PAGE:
Here are five things you must know for Thursday, April 26:
1. -- Stocks Post Modest Gains
U.S. stock futures suggested Wall Street would open modestly higher on Thursday, April 26, as investors waded through corporate earnings season, including a blowout quarter from Facebook Inc. (FB) , and reset expectations for profit growth amid rising bond yields.
Contracts tied to the Dow Jones Industrial Average were up 54 points, while those linked to the broader S&P 500 rose 7 points. Futures for the Nasdaq gained 39.75 points.
The Dow Jones Industrial Average
The U.S. economic calendar on Thursday includes Durable Goods Orders for March at 8:30 a.m. ET, International Trade in Goods for March at 8:30 a.m., and weekly Jobless Claims at 8:30 a.m.
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2. -- Facebook's Profit Not Dented by Cambridge Analytica Scandal
Facebook was rising 7% in premarket trading on Thursday after the social media giant posted first-quarter earnings and revenue that beat analysts' expectations.
Ahead of the earnings report, analysts had cited advertising revenue and user engagement as key concerns following the Cambridge Analytica data scandal. But Facebook reported an average of 1.45 billion daily active users during March 2018, an increase of 13% year over year. Advertising revenue was about $11.8 billion, compared to a consensus estimate of $11.3 billion.
"We think that ads is a great business model that is aligned with our mission," CEO Mark Zuckerberg told investors on a conference call after the earnings were released on Wednesday. "We want to build a service that can help connect everyone around the world, so we want to offer that service for free and have it be affordable, and that's completely aligned with what we're trying to do."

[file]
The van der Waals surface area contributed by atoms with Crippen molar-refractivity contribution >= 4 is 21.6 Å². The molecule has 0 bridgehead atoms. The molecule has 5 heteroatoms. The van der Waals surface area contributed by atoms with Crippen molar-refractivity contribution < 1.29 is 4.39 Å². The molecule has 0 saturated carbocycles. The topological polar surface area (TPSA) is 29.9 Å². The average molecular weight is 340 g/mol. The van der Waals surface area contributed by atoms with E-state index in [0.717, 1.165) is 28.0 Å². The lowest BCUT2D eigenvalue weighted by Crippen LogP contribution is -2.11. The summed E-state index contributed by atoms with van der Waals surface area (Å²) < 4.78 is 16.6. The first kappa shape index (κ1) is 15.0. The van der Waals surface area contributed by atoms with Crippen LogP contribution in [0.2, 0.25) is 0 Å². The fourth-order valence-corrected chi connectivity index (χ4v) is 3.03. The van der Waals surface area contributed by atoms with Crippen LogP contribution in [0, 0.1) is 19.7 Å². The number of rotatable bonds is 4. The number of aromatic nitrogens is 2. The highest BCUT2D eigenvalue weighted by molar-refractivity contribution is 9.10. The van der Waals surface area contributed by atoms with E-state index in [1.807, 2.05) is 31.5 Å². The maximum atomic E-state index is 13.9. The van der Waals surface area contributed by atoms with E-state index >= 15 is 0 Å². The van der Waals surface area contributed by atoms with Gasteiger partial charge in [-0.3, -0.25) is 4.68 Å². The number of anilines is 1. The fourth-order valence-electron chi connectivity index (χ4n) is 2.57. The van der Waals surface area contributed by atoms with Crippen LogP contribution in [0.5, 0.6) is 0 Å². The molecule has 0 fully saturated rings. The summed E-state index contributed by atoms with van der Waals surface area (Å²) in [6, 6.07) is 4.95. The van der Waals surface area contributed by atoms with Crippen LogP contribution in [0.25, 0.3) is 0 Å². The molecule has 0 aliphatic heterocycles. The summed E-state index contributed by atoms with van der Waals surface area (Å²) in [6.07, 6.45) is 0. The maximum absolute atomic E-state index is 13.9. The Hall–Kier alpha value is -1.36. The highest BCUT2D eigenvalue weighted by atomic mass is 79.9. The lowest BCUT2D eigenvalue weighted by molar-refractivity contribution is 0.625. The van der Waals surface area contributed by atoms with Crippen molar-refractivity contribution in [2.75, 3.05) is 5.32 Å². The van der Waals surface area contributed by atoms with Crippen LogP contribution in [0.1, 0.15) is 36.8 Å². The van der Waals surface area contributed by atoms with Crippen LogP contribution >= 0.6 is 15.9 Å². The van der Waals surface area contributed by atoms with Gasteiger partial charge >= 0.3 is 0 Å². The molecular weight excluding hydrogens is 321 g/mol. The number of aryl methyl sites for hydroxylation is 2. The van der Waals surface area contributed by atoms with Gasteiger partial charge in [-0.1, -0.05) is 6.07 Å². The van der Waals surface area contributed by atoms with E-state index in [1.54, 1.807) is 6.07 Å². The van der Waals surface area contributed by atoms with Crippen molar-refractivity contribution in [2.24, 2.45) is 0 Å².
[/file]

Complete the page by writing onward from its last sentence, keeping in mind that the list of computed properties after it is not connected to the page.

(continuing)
"I know that a lot of people have had questions about the business model, and this is something that I just think we at Facebook are very proud of," Zuckerberg added. "And we think that it is the right way to build a service that connects everyone around the world."
Facebook is a holding in Jim Cramer's Action Alerts PLUS Charitable Trust Portfolio.
"Though we have scaled down our position because we fear the possible repercussions related to a second scandal like Cambridge Analytica, it is encouraging to see the market regain appreciation for the stock after what has been a turbulent month for the company," said Cramer and the AAP team. "Revenue trends remain strong, the company is better monetizing its steadily growing user base, and initiatives in augmented realty/virtual reality and artificial intelligence are in place to keep users engaged for the long-term."3. -- Amazon, Microsoft and GM Report Earnings
PepsiCo Inc. (PEP) reported first-quarter adjusted earnings of 96 cents a share, beating forecasts by 3 cents. Revenue in the quarter was $12.56 billion, which also topped forecasts of $12.38 billion. Shares rose 0.8%.
General Motors Co. (GM) posted adjusted earnings of $1.43 a share in the first quarter, higher than analysts' estimates of $1.24. Revenue was $36.1 billion; analysts expected $34.66 billion. The stock fell 2.9% in premarket trading.
Earnings are also expected Thursday from Amazon.com Inc. (AMZN) , Microsoft Corp. (MSFT) , Intel Corp. (INTC) , American Airlines Group Inc. (AAL) , Bristol-Myers Squibb Co. (BMY) and Starbucks Corp. (SBUX) .
4. -- Ford Is Doing Away With Almost All Its Cars
Ford Motor Co. (F) rose 1.9% in premarket trading on Thursday after the automaker posted first-quarter earnings that beat analysts' estimates, and said it would shed most of its North American car lineup in a cost-cutting move as customers have shifted their preferences to pickup trucks and crossovers.
CEO Jim Hackett said Ford would get rid of all cars in the region during the next four years except for the Mustang sports car and a compact Focus crossover vehicle.
The company has found another $11.5 billion in cost cuts and efficiencies, bringing the total to $25.5 billion expected by 2022, Chief Financial Officer Bob Shanks told reporters, the Associated Press reproted. Savings will come from engineering, product development, marketing, materials and manufacturing. The company previously predicted $14 billion in cuts by 2022.
5. -- Deutsche Bank Plans 'Significant' Job Cuts
Deutsche Bank AG (DB) said Thursday that it was planning "significant" job cuts for its global investment banking division, including a retreat from some non-European markets, as it moves to slash costs and trim its balance sheet under new CEO Christian Sewing.